This is from the live blog of the opening ceremony over at the Guardian. Note the post in the middle there.
Apparently, it’s totally acceptable to pay tribute to the victims of the 2005 terrorist attack in London but not acceptable to commemorate the 11 Israeli Olympic athletes murdered in Munich in 1972.
It will be interesting to hear the IOC explain how that works, since they’re certainly not going to just come out and say that they’re anti-Semites.
UPDATE: Apparently, everyone got it wrong that the tribute was for those who died in the 2005 terrorist attack. As this column points out, it was instead a “tribute to the deceased friends and family of spectators, who had been asked to send in photos.” Nonetheless, my point stands: If it’s appropriate to reflect on the deaths of spectators’ friends and family at the opening ceremony of the Olympics, why is it inappropriate to reflect on the deaths of Olympic athletes at the opening ceremony of the Olympics?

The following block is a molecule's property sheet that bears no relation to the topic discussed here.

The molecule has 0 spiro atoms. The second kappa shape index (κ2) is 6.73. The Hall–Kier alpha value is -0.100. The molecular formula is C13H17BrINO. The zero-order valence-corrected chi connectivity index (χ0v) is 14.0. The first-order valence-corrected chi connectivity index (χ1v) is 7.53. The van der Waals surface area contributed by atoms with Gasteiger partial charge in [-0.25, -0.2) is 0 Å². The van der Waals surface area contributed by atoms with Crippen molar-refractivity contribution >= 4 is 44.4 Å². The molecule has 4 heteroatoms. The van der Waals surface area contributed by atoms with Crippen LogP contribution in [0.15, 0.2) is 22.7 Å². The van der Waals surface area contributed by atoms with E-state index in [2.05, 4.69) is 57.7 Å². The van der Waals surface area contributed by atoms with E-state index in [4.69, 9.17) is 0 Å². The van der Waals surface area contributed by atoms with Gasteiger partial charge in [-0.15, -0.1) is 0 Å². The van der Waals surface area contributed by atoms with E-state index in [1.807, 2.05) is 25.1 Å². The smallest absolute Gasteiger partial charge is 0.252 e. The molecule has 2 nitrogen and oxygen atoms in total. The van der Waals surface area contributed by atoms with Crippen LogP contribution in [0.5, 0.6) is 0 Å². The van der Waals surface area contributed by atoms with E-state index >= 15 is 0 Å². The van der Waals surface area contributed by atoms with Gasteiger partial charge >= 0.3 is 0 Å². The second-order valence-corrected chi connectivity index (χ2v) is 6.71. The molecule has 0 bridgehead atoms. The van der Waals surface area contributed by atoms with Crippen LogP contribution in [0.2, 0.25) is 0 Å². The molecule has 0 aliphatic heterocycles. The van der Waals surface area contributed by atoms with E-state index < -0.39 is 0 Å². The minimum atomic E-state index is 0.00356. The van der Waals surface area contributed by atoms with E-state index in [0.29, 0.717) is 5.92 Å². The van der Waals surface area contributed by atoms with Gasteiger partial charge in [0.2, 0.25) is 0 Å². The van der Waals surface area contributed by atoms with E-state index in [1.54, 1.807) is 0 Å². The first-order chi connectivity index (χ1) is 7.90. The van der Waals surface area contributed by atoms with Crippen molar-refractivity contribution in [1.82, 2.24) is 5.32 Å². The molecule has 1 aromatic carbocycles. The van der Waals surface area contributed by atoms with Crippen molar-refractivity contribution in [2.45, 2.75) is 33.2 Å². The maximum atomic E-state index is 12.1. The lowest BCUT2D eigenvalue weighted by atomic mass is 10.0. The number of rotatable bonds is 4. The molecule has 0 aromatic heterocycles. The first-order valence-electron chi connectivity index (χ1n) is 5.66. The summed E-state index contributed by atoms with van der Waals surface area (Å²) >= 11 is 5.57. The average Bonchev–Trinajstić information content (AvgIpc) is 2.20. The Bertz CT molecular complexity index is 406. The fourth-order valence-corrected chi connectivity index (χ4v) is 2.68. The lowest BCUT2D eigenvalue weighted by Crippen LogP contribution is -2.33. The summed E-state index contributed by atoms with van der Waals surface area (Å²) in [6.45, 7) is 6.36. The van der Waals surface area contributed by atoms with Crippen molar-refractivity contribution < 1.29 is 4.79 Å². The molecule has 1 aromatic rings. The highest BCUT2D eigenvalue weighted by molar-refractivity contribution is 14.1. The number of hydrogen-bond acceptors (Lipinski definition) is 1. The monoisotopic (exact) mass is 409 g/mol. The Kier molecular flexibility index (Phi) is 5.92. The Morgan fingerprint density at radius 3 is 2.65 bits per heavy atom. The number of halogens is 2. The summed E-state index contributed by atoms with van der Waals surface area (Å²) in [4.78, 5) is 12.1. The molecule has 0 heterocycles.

FURTHER UPDATE: Perhaps it was a tribute for those who died in the 2005 terrorist attack, as I originally thought. There’s really not much clarity about what was intended.